Construction and Infrastructure Law in Canada Blog

CCDC 31 (2020): A new consultant contract

Apr 1, 2021 4 MIN READ
Authors
Andrew Wong

Partner, Commercial, Toronto

Jagriti Singh

Associate, Commercial, Toronto

Document Stack

The Canadian Construction Documents Committee has published a new standard form document – the CCDC 31 (2020) (CCDC 31). This new document governs the relationship between Owner and Consultant. It was adapted from the ACEC 31 (an engineering agreement published by the Association of Consulting Engineering Companies).

The CCDC 31 has a typical CCDC format and includes the following:

  • Agreement between Owner and Consultant;
  • Definitions;
  • General Conditions; and
  • Schedules – Scope of Professional Services, Reimbursable Expenses and Rates.

It is in line with the existing CCDC principles and terminology and consistent with the new CCDC 2 (2020) (a stipulated price contract between an Owner and a Contractor). For instance, the CCDC 31 includes the Ready-for-Takeover concept introduced by the CCDC 2 (2020), as discussed in our previous post.

In this article, we highlight four key provisions in the CCDC 31 and use terms from this document.

1. Intellectual Property Rights

The Instruments of Service (e.g., drawings, specifications and other deliverables under the Contract) are the property of the Consultant. The Consultant reserves the copyright to such Instruments of Service, however, the Owner will have a non-exclusive license to use any proprietary Instruments of Service that relate to or result from the Professional Services solely for the purpose of constructing, using, maintaining, altering and adding to the Project, provided the Consultant’s fees and Reimbursable Expenses have been paid. If the Owner wishes to use the Instruments of Service other than in connection with the Project, it must notify and seek prior written consent of the Consultant. The Owner indemnifies the Consultant for any improper use or alteration of the Instruments of Service.

2. Insurance

The Consultant is required to carry professional liability insurance of at least two million dollars per claim. It must be maintained from the commencement of the Professional Services until two years after completion. The Consultant must also require all of its Subconsultants to carry similar professional liability insurance. In addition, the Consultant must carry Commercial General Liability Insurance, Automobile Liability Insurance and, as applicable, Aircraft and Watercraft Liability Insurance.

3. Limitation of Liability

The Consultant’s liability for claims is limited:

  • to claims made in writing within a period of six years after the completion of Professional Services or such shorter period prescribed by law;
  • for losses covered by insurance, to the insurance proceeds recovered from insurance policies required by the Contract or that would have been recovered but for the Consultant’s failure to maintain such insurance, but, in no event, exceeding the minimum insurance limits in the Contract; and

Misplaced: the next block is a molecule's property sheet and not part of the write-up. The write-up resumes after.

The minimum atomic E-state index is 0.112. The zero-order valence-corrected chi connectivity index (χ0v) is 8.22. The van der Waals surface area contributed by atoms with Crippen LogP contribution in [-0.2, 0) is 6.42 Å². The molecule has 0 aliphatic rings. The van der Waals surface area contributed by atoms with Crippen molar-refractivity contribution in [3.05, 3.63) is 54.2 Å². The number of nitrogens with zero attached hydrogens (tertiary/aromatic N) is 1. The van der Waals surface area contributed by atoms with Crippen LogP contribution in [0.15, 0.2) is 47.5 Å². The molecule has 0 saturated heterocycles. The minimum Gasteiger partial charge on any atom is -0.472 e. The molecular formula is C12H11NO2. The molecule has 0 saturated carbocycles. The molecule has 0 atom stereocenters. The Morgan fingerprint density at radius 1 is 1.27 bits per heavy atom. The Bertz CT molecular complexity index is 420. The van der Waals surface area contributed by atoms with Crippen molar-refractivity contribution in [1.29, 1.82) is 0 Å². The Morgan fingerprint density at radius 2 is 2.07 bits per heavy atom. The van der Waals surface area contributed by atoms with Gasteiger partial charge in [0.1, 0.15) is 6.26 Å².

• for losses of the type for which insurance is not required, to the greater of $250,000 or the total amount of the Consultant’s fee and reimbursable expenses.

The limitation of liability also applies to the Consultant’s employees and Subconsultants and applies whether the claims arise in contract, negligence or other theory of liability. However, the limitation of liability provision does not apply to third party claims for bodily injury, sickness, disease (including death) or destruction of tangible property.

4. Scope of Professional Services

Schedule A sets out Professional Services for each of the following categories: Advisory Services, Project Initiation Services, Conceptual Design and Review Services, Preliminary Design and Review Services, Detailed Design and Review Services, Construction Administration Professional Services, On-Site Professional Services and Post Construction Professional Services. The tasks for each category are set out in a table. If a task forms part of the Professional Services under the Contract, then a check mark will be added beside that task. Owners using the CCDC 31 should give careful consideration to the adequacy of the coverage of the professional liability insurance (discussed above) in the context of the type of Consultant and the Professional Services being rendered.  The parties must also add a check mark to confirm the fee payable to the Consultant for the performance of that task (e.g., fixed fee, percentage fee, time-based rates or other). It is important to note that within the CCDC 31 itself, it is expressly stated that the CCDC 31 is not intended to be used as a contract for Architectural Services. 

It is common practice for stakeholders to use “supplementary conditions” to modify CCDC documents to address the circumstances of the Project and expectations of the parties. Modifications to the CCDC 31 could include, for example, aligning the intellectual property rights with the needs of the Owner and confirming the insurance package and limitations of liability are in keeping with the risk profile for the Project and the Professional Services under the Contract. Osler’s breadth and depth of experience and expertise with standard form documents published by industry and professional organizations, such as the CCDC, ACEC, Professional Engineers Ontario and the Ontario Association of Architects, will be of great value for those seeking to understand the risk allocation in the CCDC 31.